Image: Jarrod Anderson

Image: Jarrod Anderson

Southern girl that cooks like Patti LaBelle
Big ghetto booty, scarf over her doobie
Chanel under the Louis, Gucci over her booty
Vicky cover her t*tties, attitude of the city
Pretty. Witty. Girly. Worldly.
One who likes to party, but comes home early
Light, kinda dark
Short, sorta tall
Slim, kinda thick
I swear I love [us] all

I never knew I was poor until my mother got sick. Crohn's, they called it. I was 15 when it consumed her, just shy of the super sweet sixteen that was called off because of financial shortages masked as me having a bad attitude. In the prologue, life was sweet. My biggest responsibilities were maintaining good grades and not losing any balls or barrettes because coming home without them was the ultimate sin. "Cutie" was what everyone called me, still calls me. "What you got on it, Cutie?," my stepfather's best friend has greeted me this way since I was knee high to a grasshopper. "I got 5 on it, Walt!," was the reply that'd get me popped in the mouth by my mother. every. single. time. I may have very well had 5 on it with all the petty cash people would slip into my unemployed pockets.

Still, my mother wouldn't have her one-year-old daughter in anything less than a $200 FILA coat, and didn't feel the need to rationalize that to anyone. She was the nonfictional Tracy of the cult classic Flyy Girl— almond brown skin, the waterfall mullet, and signature gold bamboo earrings to accent the rings she wore on every finger. The bands, one in the shape of an AK47, and 2 nuggets. Of all the rings my father gifted her, the nuggets were my favorite. At 15 years old she had a baby by a dope boy who was murdered within the same year. She tightened up and got one of the "good jobs" (classified as anything non-retail in Kansas City). She made it her business to rear a daughter who didn't have to see the world through her POV.  Doing what you can for who you are at the time, Rif calls it. 

There was no one my age on my mom's side of the family, I give my father's side credit for my exposure to the world and being able to find the humor in its ways. We'd take at least 15 cars on those family reunions in my early years. I'm not sure how they kept up with all us cousins, my Aunt Helen had 30 of her own. My paternal grandmother had 14 and called herself trying to be the "Candy Lady" until she realized she couldn't keep anything with us around. We'd just hop in the backseat of our favorite older cousin's ride pretending that the decibel level of the bass didn't impair our young ears. The vibrations massaging our backs the entire way. I wanna be a baller, shot-caller .. 20 inch blades on an Impala. The summer of '99. Lil Troy and a few underground anthems looped the entire ride down the freeway to Arkansas in the backseat of a white Suburban. The irony of longing to make money the fly way but knowing that there's got to be a better way has been the soundtrack of my early 20s. Nothing mattered then.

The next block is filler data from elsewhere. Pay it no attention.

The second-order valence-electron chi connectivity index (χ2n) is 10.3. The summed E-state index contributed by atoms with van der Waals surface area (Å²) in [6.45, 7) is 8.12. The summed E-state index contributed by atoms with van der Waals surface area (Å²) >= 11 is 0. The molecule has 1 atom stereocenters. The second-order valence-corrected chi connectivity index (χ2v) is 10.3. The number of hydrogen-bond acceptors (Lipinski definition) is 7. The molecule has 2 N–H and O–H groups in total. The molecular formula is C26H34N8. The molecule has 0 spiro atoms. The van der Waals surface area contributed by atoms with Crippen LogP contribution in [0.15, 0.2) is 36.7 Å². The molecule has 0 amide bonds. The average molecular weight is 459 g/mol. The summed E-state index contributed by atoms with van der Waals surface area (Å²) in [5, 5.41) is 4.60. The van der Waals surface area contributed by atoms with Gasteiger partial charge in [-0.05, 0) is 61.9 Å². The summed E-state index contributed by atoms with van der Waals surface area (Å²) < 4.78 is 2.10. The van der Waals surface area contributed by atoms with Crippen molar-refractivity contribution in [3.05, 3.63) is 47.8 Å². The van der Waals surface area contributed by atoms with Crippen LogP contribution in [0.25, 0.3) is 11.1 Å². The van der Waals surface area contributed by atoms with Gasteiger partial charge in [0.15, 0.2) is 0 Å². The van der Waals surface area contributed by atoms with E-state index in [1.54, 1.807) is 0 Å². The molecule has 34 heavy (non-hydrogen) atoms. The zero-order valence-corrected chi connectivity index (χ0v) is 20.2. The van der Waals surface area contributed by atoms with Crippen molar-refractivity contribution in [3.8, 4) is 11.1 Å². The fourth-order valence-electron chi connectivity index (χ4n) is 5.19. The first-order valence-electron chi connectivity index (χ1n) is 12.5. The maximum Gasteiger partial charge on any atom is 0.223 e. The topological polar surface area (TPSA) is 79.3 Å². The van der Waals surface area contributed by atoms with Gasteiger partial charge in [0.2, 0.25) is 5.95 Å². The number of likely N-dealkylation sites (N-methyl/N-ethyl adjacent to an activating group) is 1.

My love for Too $hort, Project Pat, and UGK stemmed from riding in cars that made young kids scream "Bingo!" Where I'm from the dope boys is the rock stars, but they can't cop cars without seeing cop cars. I guess they want us all behind bars. I know it.  And that's precisely where every last one of my "favorite" older cousins went. Assaults, liquor store robberies, and the cringiest: sexual assault. As a 12 year old, it's difficult to process not being able to see someone you love and look up to again until you're 21. Coming from a place where college is an *actual* joke because, how can you go away to school if every day you're trying to figure out how to feed yourself with the $5 you don't have on it? Where are the studies that show urban high school drop out rates due to decision fatigue? 

My mother always told me I was going to college. She had no concept of academic programs, scholarships, or resources. She didn't know the how but she knew the that. Im not even sure that she believed it as much as she willed it with her tongue. But it happened. And it was paid for. And along the way I lost sight of the things that I loved from my youth including simple concepts of humanizing individuals as an adolescent and how fucking cool it is to grow up hood rich. Donuts in the parking lot, gold grills, and riding slow as hell through the park on Sunday with your new sound system so that everyone sees you.

 

I'm just a girl that escaped her circumstances. My mother calls it favor.  I'm not sure how I feel about it yet.